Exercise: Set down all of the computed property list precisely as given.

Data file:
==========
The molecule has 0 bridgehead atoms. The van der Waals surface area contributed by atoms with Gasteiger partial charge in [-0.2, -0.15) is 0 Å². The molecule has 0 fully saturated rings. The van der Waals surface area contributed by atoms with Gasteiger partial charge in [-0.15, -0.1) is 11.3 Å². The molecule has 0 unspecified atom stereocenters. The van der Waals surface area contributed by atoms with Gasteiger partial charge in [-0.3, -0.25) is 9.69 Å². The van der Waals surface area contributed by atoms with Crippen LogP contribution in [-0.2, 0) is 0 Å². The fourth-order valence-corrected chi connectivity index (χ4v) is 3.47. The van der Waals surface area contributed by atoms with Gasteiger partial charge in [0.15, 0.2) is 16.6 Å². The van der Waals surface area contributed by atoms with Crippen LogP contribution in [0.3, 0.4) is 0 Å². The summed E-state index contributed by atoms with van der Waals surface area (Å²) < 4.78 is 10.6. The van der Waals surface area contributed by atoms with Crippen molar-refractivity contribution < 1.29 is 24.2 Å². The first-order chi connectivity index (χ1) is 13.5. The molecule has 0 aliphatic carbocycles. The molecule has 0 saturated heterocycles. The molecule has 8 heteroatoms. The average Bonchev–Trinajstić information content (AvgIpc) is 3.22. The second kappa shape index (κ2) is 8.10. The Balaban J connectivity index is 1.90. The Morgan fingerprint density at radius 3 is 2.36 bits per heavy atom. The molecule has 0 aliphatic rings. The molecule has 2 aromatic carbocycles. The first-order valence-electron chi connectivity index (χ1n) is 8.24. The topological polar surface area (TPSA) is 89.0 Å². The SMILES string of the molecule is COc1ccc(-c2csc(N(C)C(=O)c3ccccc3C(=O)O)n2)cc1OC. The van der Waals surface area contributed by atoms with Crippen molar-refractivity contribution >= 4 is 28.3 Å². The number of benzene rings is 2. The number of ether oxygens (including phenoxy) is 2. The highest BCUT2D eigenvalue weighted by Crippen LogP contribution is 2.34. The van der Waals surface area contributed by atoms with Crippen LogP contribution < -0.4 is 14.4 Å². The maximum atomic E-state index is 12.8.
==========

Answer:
The molecule has 0 bridgehead atoms. The van der Waals surface area contributed by atoms with Gasteiger partial charge in [-0.2, -0.15) is 0 Å². The molecule has 0 fully saturated rings. The van der Waals surface area contributed by atoms with Gasteiger partial charge in [-0.15, -0.1) is 11.3 Å². The molecule has 0 unspecified atom stereocenters. The van der Waals surface area contributed by atoms with Gasteiger partial charge in [-0.3, -0.25) is 9.69 Å². The van der Waals surface area contributed by atoms with Crippen LogP contribution in [-0.2, 0) is 0 Å². The fourth-order valence-corrected chi connectivity index (χ4v) is 3.47. The van der Waals surface area contributed by atoms with Gasteiger partial charge in [0.15, 0.2) is 16.6 Å². The van der Waals surface area contributed by atoms with Crippen LogP contribution in [0.3, 0.4) is 0 Å². The summed E-state index contributed by atoms with van der Waals surface area (Å²) < 4.78 is 10.6. The van der Waals surface area contributed by atoms with Crippen molar-refractivity contribution < 1.29 is 24.2 Å². The first-order chi connectivity index (χ1) is 13.5. The molecule has 0 aliphatic carbocycles. The molecule has 0 saturated heterocycles. The molecule has 8 heteroatoms. The average Bonchev–Trinajstić information content (AvgIpc) is 3.22. The second kappa shape index (κ2) is 8.10. The Balaban J connectivity index is 1.90. The Morgan fingerprint density at radius 3 is 2.36 bits per heavy atom. The molecule has 0 aliphatic rings. The molecule has 2 aromatic carbocycles. The first-order valence-electron chi connectivity index (χ1n) is 8.24. The topological polar surface area (TPSA) is 89.0 Å². The SMILES string of the molecule is COc1ccc(-c2csc(N(C)C(=O)c3ccccc3C(=O)O)n2)cc1OC. The van der Waals surface area contributed by atoms with Crippen molar-refractivity contribution >= 4 is 28.3 Å². The number of benzene rings is 2. The number of ether oxygens (including phenoxy) is 2. The highest BCUT2D eigenvalue weighted by Crippen LogP contribution is 2.34. The van der Waals surface area contributed by atoms with Crippen LogP contribution < -0.4 is 14.4 Å². The maximum atomic E-state index is 12.8.